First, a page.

But there is another form of reaction which has enjoyed much success in recent times and is becoming highly fashionable in certain circles; ‘this is the form nowadays called Bonapartism. Bonapartism is the necessary form of state in a country where the working class, at a high level of its development in the towns but numerically inferior to the small peasants in rural areas, has been defeated in a great revolutionary struggle by the capitalist class, the petty bourgeoisie and the army. When the Parisian workers were defeated in the titanic struggle of June 1848 in France, the bourgeoisie had at the same time totally exhausted itself in this victory. It was aware it could not afford a second such victory. It continued to rule in name, but it was too weak to govern. Control was assumed by the army, the real victor, basing itself on the class from which it preferred to draw its recruits, the small peasants, who wanted peace from the rioters in the towns. The form this rule took was of course military despotism, its natural leader the hereditary heir to the latter, Louis Bonaparte.

As far as both workers and capitalists are concerned, Bonapartism is characterised by the fact that it prevents them coming to blows with each other. In other words, it protects the bourgeoisie from any violent attacks by the workers, encourages a little gentle skirmishing between the two classes and furthermore deprives both alike of the faintest trace of political power. No freedom of association, no freedom of assembly, no freedom of the press; universal suffrage under such bureaucratic pressure that election of the opposition is almost impossible; police-control of a kind that had previously been unknown even in police-ridden France. Besides which, sections of the bourgeoisie and of the workers are simply bought; the former by colossal credit-swindles, by which the money of the small capitalists is attracted into the pockets of the big ones; the latter by colossal state construction-schemes which concentrate an artificial, imperial proletariat dependent on the government in the big towns alongside the natural, independent proletariat. Finally, national pride is flattered by apparently heroic wars, which are however always conducted with the approval of the high authorities of Europe against the general scapegoat of the day and only on such conditions as ensure victory from the outset.

The most that such a government can do either for the workers or for the bourgeoisie is to allow them to recuperate from the struggle, to allow industry to develop strongly — other circumstances being favourable — to allow the elements of a new and more violent struggle to evolve therefore, and to allow this struggle to erupt as soon as the need for such recuperation has passed. It would be the absolute height of folly to expect any more for the workers from a government which exists simply and solely for the purpose of holding the workers in check as far as the bourgeoisie is concerned.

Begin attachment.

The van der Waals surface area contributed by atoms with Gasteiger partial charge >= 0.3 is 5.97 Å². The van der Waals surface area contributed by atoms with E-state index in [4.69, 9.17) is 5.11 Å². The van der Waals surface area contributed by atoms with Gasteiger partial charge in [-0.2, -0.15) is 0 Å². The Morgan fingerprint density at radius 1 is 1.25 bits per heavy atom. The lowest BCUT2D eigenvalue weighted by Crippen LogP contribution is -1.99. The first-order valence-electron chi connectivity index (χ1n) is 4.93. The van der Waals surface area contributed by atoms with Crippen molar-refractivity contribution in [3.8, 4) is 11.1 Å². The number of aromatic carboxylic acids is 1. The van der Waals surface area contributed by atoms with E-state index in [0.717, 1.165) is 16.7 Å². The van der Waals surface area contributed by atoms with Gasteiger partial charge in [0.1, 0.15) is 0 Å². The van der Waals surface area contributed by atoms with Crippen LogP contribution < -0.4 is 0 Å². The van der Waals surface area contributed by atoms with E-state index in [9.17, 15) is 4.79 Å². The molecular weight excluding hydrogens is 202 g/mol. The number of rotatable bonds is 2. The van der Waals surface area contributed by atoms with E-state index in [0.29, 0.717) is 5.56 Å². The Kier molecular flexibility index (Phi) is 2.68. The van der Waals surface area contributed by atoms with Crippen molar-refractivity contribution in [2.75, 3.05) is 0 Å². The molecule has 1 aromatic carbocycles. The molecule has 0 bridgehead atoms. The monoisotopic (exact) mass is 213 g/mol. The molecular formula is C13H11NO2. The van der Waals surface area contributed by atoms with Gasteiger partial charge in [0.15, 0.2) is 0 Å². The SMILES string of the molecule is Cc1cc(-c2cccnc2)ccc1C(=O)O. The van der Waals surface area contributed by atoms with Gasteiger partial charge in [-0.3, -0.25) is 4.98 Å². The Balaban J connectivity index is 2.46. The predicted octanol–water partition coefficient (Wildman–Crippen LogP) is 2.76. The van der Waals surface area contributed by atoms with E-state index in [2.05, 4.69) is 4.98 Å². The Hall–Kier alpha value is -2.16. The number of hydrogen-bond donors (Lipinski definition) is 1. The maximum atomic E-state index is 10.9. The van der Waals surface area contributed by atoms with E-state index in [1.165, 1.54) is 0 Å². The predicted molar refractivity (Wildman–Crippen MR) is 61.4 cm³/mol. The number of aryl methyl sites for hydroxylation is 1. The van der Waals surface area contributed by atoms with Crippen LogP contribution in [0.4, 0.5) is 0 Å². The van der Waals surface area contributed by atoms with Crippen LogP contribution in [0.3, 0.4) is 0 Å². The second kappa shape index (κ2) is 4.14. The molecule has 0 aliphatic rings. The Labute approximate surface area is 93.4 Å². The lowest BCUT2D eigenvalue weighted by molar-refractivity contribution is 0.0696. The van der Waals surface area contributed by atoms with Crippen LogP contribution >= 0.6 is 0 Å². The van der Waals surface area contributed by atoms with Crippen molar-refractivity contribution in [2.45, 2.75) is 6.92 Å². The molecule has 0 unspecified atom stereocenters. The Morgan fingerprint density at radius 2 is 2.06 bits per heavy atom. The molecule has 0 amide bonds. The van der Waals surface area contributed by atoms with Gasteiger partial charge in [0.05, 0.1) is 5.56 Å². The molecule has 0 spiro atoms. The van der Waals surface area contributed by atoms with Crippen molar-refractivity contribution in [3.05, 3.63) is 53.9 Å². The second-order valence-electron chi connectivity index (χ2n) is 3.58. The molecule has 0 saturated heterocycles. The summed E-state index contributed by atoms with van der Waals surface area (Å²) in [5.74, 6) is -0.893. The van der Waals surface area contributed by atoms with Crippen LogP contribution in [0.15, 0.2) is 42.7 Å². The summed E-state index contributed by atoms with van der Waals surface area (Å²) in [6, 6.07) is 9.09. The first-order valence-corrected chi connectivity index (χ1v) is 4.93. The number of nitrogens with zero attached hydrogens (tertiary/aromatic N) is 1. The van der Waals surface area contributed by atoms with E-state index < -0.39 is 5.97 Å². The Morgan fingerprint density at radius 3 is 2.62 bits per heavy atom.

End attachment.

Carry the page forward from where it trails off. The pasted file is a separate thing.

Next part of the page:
This is surprisingly close to the situation we should expect in Egypt today, following the street riots against the Mubarak government and afterwards the SCAF itself, and the electoral result in favor of the fellahin-supported parties of order. The Supreme Council of the Armed Forces is most loath to let go of its position as ‘mediator’ between the forces, representing the national interest and the future of Egypt, etc. etc., and more such rubbish which is intended to use the relative prestige of the army to hide their strongman position over and above the will of Egypt’s parliament. In this, they play the Bonapartist, monarchical role. The Muslim Brotherhood’s leadership and the liberals are two wings of the middle class, the former representing the accomodating wing, the latter the challenging wing; they and the left, including the trade unions in Egypt insofar as sufficiently organized, can easily be played out against each other. The same goes for the reactionaries, who together with the Ikhwan can easily be enlisted to support any convenient repression of political or social freedoms, or the rights of the Coptic minority, in the ‘national interest’. Over time, such repressions will inevitably also redound upon the organized workers’ movements in Egypt. In exchange, the Brotherhood and the army clique can be counted upon to support various ‘national’ building schemes and quasi-welfare programmes with which to buy off the natural resentment these repressions will cause. The progressive forces in Egypt must be aware of this, and not let up their struggle against this Bonapartist position the SCAF is preserving for itself, and fighting to let the actual politics play out in Parliament and in free political exchange. There over time the Brotherhood will reveal its hypocrisy and the reactionaries will discredit themselves, and then Egypt can move forward.